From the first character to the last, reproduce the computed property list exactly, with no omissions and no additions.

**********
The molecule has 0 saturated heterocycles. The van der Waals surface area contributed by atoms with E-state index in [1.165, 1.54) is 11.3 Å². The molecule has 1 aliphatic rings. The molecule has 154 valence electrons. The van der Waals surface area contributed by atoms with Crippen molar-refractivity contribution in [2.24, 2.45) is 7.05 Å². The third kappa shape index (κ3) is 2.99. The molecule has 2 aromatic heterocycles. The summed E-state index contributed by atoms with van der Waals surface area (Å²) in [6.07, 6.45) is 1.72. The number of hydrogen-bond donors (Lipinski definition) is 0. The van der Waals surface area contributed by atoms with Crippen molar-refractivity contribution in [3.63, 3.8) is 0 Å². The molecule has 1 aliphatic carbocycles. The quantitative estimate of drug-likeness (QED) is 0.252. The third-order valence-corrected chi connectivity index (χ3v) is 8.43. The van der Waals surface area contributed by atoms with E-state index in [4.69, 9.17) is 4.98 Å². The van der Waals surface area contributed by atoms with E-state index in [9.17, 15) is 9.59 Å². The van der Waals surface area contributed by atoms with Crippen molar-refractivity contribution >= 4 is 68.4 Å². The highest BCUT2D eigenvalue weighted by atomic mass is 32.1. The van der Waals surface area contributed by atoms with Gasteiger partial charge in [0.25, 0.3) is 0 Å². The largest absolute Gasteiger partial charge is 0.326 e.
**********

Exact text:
The molecule has 0 saturated heterocycles. The van der Waals surface area contributed by atoms with E-state index in [1.165, 1.54) is 11.3 Å². The molecule has 1 aliphatic rings. The molecule has 154 valence electrons. The van der Waals surface area contributed by atoms with Crippen molar-refractivity contribution in [2.24, 2.45) is 7.05 Å². The third kappa shape index (κ3) is 2.99. The molecule has 2 aromatic heterocycles. The summed E-state index contributed by atoms with van der Waals surface area (Å²) in [6.07, 6.45) is 1.72. The number of hydrogen-bond donors (Lipinski definition) is 0. The van der Waals surface area contributed by atoms with Crippen molar-refractivity contribution in [3.63, 3.8) is 0 Å². The molecule has 1 aliphatic carbocycles. The quantitative estimate of drug-likeness (QED) is 0.252. The third-order valence-corrected chi connectivity index (χ3v) is 8.43. The van der Waals surface area contributed by atoms with E-state index in [4.69, 9.17) is 4.98 Å². The van der Waals surface area contributed by atoms with E-state index in [9.17, 15) is 9.59 Å². The van der Waals surface area contributed by atoms with Crippen molar-refractivity contribution >= 4 is 68.4 Å². The highest BCUT2D eigenvalue weighted by atomic mass is 32.1. The van der Waals surface area contributed by atoms with Gasteiger partial charge in [0.25, 0.3) is 0 Å². The largest absolute Gasteiger partial charge is 0.326 e.